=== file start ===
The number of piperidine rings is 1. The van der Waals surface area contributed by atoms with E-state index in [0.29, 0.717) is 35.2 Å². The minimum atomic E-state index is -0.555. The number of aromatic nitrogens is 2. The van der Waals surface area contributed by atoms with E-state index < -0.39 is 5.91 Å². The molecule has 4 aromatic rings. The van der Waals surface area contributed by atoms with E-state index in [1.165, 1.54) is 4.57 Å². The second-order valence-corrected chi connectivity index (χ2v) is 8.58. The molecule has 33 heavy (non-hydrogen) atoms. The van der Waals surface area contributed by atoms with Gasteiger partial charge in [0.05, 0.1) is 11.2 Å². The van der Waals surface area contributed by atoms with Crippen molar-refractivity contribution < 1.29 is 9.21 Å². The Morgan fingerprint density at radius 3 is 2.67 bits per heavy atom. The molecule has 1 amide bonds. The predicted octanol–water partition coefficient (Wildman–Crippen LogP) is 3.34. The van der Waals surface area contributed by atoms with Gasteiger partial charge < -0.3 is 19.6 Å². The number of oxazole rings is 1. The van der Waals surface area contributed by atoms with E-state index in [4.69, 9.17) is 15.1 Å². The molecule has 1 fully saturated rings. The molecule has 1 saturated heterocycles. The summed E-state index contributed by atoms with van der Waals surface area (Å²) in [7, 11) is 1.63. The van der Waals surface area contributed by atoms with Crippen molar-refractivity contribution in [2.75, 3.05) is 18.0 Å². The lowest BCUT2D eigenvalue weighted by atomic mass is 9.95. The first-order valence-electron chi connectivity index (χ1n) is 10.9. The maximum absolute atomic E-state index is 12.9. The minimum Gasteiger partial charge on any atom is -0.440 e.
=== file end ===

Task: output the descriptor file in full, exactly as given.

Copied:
The number of piperidine rings is 1. The van der Waals surface area contributed by atoms with E-state index in [0.29, 0.717) is 35.2 Å². The minimum atomic E-state index is -0.555. The number of aromatic nitrogens is 2. The van der Waals surface area contributed by atoms with E-state index < -0.39 is 5.91 Å². The molecule has 4 aromatic rings. The van der Waals surface area contributed by atoms with E-state index in [1.165, 1.54) is 4.57 Å². The second-order valence-corrected chi connectivity index (χ2v) is 8.58. The molecule has 33 heavy (non-hydrogen) atoms. The van der Waals surface area contributed by atoms with Gasteiger partial charge in [0.05, 0.1) is 11.2 Å². The van der Waals surface area contributed by atoms with Crippen molar-refractivity contribution < 1.29 is 9.21 Å². The Morgan fingerprint density at radius 3 is 2.67 bits per heavy atom. The molecule has 1 amide bonds. The predicted octanol–water partition coefficient (Wildman–Crippen LogP) is 3.34. The van der Waals surface area contributed by atoms with Gasteiger partial charge < -0.3 is 19.6 Å². The number of oxazole rings is 1. The van der Waals surface area contributed by atoms with E-state index in [4.69, 9.17) is 15.1 Å². The molecule has 1 fully saturated rings. The molecule has 1 saturated heterocycles. The summed E-state index contributed by atoms with van der Waals surface area (Å²) in [7, 11) is 1.63. The van der Waals surface area contributed by atoms with Crippen molar-refractivity contribution in [2.75, 3.05) is 18.0 Å². The lowest BCUT2D eigenvalue weighted by atomic mass is 9.95. The first-order valence-electron chi connectivity index (χ1n) is 10.9. The maximum absolute atomic E-state index is 12.9. The minimum Gasteiger partial charge on any atom is -0.440 e.